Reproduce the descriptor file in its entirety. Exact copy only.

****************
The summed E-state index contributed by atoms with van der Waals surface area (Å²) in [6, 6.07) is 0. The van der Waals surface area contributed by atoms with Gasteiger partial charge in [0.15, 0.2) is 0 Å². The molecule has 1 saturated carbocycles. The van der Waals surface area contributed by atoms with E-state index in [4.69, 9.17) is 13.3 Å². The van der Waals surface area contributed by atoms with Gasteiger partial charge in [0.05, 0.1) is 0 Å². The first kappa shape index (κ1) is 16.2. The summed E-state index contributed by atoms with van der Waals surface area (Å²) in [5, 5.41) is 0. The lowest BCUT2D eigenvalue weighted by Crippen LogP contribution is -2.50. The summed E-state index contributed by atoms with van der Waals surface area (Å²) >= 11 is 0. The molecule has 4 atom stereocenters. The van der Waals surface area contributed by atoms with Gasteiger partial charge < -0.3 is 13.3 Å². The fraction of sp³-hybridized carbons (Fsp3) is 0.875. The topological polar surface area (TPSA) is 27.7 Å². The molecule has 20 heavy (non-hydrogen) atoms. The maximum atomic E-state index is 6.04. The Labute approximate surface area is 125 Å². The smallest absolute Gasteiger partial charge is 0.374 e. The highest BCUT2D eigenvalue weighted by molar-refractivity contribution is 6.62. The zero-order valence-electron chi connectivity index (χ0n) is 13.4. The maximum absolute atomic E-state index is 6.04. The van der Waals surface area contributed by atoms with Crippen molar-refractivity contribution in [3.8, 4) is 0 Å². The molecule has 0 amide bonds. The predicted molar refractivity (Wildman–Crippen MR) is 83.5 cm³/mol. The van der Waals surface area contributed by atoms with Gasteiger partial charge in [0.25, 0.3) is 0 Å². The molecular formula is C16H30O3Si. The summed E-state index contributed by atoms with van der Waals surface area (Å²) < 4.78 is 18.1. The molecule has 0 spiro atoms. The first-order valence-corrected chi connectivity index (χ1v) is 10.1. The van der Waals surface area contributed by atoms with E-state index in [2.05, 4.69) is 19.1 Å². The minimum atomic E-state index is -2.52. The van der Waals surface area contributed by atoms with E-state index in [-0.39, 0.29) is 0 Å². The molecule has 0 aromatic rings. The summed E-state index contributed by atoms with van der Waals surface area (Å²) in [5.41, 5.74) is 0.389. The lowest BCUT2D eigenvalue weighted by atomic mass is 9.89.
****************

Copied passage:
The summed E-state index contributed by atoms with van der Waals surface area (Å²) in [6, 6.07) is 0. The van der Waals surface area contributed by atoms with Gasteiger partial charge in [0.15, 0.2) is 0 Å². The molecule has 1 saturated carbocycles. The van der Waals surface area contributed by atoms with E-state index in [4.69, 9.17) is 13.3 Å². The van der Waals surface area contributed by atoms with Gasteiger partial charge in [0.05, 0.1) is 0 Å². The first kappa shape index (κ1) is 16.2. The summed E-state index contributed by atoms with van der Waals surface area (Å²) in [5, 5.41) is 0. The lowest BCUT2D eigenvalue weighted by Crippen LogP contribution is -2.50. The summed E-state index contributed by atoms with van der Waals surface area (Å²) >= 11 is 0. The molecule has 4 atom stereocenters. The van der Waals surface area contributed by atoms with Gasteiger partial charge < -0.3 is 13.3 Å². The fraction of sp³-hybridized carbons (Fsp3) is 0.875. The topological polar surface area (TPSA) is 27.7 Å². The molecule has 20 heavy (non-hydrogen) atoms. The maximum atomic E-state index is 6.04. The Labute approximate surface area is 125 Å². The smallest absolute Gasteiger partial charge is 0.374 e. The highest BCUT2D eigenvalue weighted by molar-refractivity contribution is 6.62. The zero-order valence-electron chi connectivity index (χ0n) is 13.4. The maximum absolute atomic E-state index is 6.04. The van der Waals surface area contributed by atoms with Crippen molar-refractivity contribution in [3.8, 4) is 0 Å². The molecule has 0 amide bonds. The predicted molar refractivity (Wildman–Crippen MR) is 83.5 cm³/mol. The van der Waals surface area contributed by atoms with Gasteiger partial charge in [0.25, 0.3) is 0 Å². The molecular formula is C16H30O3Si. The summed E-state index contributed by atoms with van der Waals surface area (Å²) < 4.78 is 18.1. The molecule has 0 spiro atoms. The first-order valence-corrected chi connectivity index (χ1v) is 10.1. The van der Waals surface area contributed by atoms with E-state index in [2.05, 4.69) is 19.1 Å². The minimum atomic E-state index is -2.52. The van der Waals surface area contributed by atoms with E-state index in [-0.39, 0.29) is 0 Å². The molecule has 0 aromatic rings. The summed E-state index contributed by atoms with van der Waals surface area (Å²) in [5.41, 5.74) is 0.389. The lowest BCUT2D eigenvalue weighted by atomic mass is 9.89.